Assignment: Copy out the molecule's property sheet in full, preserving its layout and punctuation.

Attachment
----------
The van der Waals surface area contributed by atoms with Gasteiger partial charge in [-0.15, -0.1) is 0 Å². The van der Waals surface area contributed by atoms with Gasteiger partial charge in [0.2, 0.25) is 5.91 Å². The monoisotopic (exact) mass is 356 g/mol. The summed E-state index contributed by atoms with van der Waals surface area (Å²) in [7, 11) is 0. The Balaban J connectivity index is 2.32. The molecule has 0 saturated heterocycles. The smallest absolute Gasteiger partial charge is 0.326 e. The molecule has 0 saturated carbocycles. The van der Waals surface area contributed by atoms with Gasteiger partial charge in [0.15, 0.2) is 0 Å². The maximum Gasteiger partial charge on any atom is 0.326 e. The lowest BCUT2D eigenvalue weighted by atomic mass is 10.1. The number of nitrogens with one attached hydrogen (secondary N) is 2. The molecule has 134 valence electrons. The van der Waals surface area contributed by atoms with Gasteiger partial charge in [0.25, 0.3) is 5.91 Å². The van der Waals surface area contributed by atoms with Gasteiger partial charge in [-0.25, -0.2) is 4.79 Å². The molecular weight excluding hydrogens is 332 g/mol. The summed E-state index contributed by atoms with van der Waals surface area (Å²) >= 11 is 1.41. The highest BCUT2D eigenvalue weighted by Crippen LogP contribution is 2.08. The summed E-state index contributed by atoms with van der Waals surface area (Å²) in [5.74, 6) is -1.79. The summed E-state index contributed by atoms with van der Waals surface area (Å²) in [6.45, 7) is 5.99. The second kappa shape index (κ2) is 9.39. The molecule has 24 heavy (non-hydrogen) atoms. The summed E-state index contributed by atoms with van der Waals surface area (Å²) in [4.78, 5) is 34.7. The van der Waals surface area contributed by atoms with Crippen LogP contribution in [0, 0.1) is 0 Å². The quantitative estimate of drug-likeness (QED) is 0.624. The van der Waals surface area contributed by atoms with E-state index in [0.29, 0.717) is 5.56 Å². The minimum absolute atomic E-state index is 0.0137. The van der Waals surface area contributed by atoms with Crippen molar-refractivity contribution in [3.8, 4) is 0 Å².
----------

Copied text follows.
The van der Waals surface area contributed by atoms with Gasteiger partial charge in [-0.15, -0.1) is 0 Å². The van der Waals surface area contributed by atoms with Gasteiger partial charge in [0.2, 0.25) is 5.91 Å². The monoisotopic (exact) mass is 356 g/mol. The summed E-state index contributed by atoms with van der Waals surface area (Å²) in [7, 11) is 0. The Balaban J connectivity index is 2.32. The molecule has 0 saturated heterocycles. The smallest absolute Gasteiger partial charge is 0.326 e. The molecule has 0 saturated carbocycles. The van der Waals surface area contributed by atoms with Gasteiger partial charge in [0.15, 0.2) is 0 Å². The maximum Gasteiger partial charge on any atom is 0.326 e. The lowest BCUT2D eigenvalue weighted by atomic mass is 10.1. The number of nitrogens with one attached hydrogen (secondary N) is 2. The molecule has 134 valence electrons. The van der Waals surface area contributed by atoms with Gasteiger partial charge in [0.25, 0.3) is 5.91 Å². The van der Waals surface area contributed by atoms with Gasteiger partial charge in [-0.25, -0.2) is 4.79 Å². The molecular weight excluding hydrogens is 332 g/mol. The summed E-state index contributed by atoms with van der Waals surface area (Å²) >= 11 is 1.41. The highest BCUT2D eigenvalue weighted by Crippen LogP contribution is 2.08. The summed E-state index contributed by atoms with van der Waals surface area (Å²) in [5.74, 6) is -1.79. The summed E-state index contributed by atoms with van der Waals surface area (Å²) in [6.45, 7) is 5.99. The second kappa shape index (κ2) is 9.39. The molecule has 24 heavy (non-hydrogen) atoms. The summed E-state index contributed by atoms with van der Waals surface area (Å²) in [4.78, 5) is 34.7. The van der Waals surface area contributed by atoms with Crippen LogP contribution in [0, 0.1) is 0 Å². The quantitative estimate of drug-likeness (QED) is 0.624. The van der Waals surface area contributed by atoms with E-state index in [0.29, 0.717) is 5.56 Å². The minimum absolute atomic E-state index is 0.0137. The van der Waals surface area contributed by atoms with Crippen molar-refractivity contribution in [3.8, 4) is 0 Å².